Most happily married couples look forward to opportunities to spend extended time together. As retirement years approach, they begin to dream about all the things they will be able to enjoy together and are grateful that annoying little things like work won’t interfere with all of that quality time.
Unless, of course, Retired Husband Syndrome is an issue.
No, that’s not some made-up condition that is the punchline for a female stand-up comedian. According to a study published by the Institute for the Study of Labor, Retired Husband Syndrome is a serious condition that affects as much as 60% of Japan’s older females.
Retired husband syndrome (主人在宅ストレス症候群, Shujin Zaitaku Sutoresu Shoukougun, literally “One’s Husband Being at Home Stress Syndrome”) was identified and named by Japanese researcher Nobuo Kurokawa. The condition carries several symptoms, such as depression, skin rash, asthma, ulcers, and high blood pressure. As the name suggests, it tends to manifest in those who are approaching or have achieved retirement age. It does not, however, primarily affect retired husbands. It strikes the women who are married to retired husbands.
The reason this condition appears so frequently in Japanese society may have something to do with the amount of time and energy Japanese men are expected to invest in their careers. Kurokawa theorized that women who have grown accustomed to living, effectively, as single mothers while being married to men who spend long hours away from home, have difficulty adjusting to home life once their husbands retire from such demanding obligations.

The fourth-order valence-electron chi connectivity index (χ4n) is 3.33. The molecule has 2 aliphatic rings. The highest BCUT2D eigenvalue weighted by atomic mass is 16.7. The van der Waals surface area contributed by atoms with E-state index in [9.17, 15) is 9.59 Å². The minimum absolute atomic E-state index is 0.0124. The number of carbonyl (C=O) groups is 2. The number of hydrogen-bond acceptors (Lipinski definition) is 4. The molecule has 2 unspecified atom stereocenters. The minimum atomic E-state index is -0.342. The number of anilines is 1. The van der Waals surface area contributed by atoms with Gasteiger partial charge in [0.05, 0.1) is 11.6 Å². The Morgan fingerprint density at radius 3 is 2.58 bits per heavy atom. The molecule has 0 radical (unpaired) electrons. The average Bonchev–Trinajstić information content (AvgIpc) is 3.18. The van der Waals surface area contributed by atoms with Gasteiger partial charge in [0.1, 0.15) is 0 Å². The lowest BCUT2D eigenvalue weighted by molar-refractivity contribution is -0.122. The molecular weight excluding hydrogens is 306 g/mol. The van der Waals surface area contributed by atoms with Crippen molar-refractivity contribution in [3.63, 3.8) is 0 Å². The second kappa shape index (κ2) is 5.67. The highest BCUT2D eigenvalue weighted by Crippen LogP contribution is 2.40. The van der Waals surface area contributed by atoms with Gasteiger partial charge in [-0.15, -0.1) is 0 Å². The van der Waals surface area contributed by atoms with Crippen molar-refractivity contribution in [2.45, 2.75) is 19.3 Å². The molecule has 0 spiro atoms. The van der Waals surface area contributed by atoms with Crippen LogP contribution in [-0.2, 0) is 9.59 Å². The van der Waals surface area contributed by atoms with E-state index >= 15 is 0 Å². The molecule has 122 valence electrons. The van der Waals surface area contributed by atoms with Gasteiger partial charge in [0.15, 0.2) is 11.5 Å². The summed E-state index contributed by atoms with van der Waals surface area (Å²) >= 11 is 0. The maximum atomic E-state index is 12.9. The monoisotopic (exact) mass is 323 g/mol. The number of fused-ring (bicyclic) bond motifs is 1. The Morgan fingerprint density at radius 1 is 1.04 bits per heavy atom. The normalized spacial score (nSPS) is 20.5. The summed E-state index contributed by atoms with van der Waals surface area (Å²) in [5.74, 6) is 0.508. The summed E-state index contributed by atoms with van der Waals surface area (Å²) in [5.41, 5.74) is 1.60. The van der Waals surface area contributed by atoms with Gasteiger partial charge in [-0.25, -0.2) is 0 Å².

Frequently — especially among the Baby Boomer generation — retired couples have to learn for the first time how to share a home throughout the day with each other. After decades of seeing each other only briefly each day, it is as if they are suddenly spending the entire day with a stranger.
The phenomenon is not exclusive to Japanese culture. The stresses that come from all the changes involved in retirement can be difficult to overcome. Reduced income, increased age-related health issues, and the dynamics of children growing up and moving away from home, and increased housework that comes from having an extra adult in the house, are all factors that can lead to the feeling that life has suddenly grown out of control.
For those who have been afflicted by Retired Husband Syndrome, it is not something that will just go away with time. The research concluded that once the symptoms begin to show, they will only get worse by 6-14 percent with every year the husband remains retired.
The study determined that after the retirement of their husbands, 47 percent of wives reported emotional problems, 41 percent said they were more stressed, 23 percent were depressed, and 16 percent experienced difficulty sleeping.
Just as premarital counseling is a good idea for those who are contemplating marriage, a similar approach should accompany big changes such as retirement. Retired Husband Syndrome is not a fatal condition, but it is one that will not go away without effort.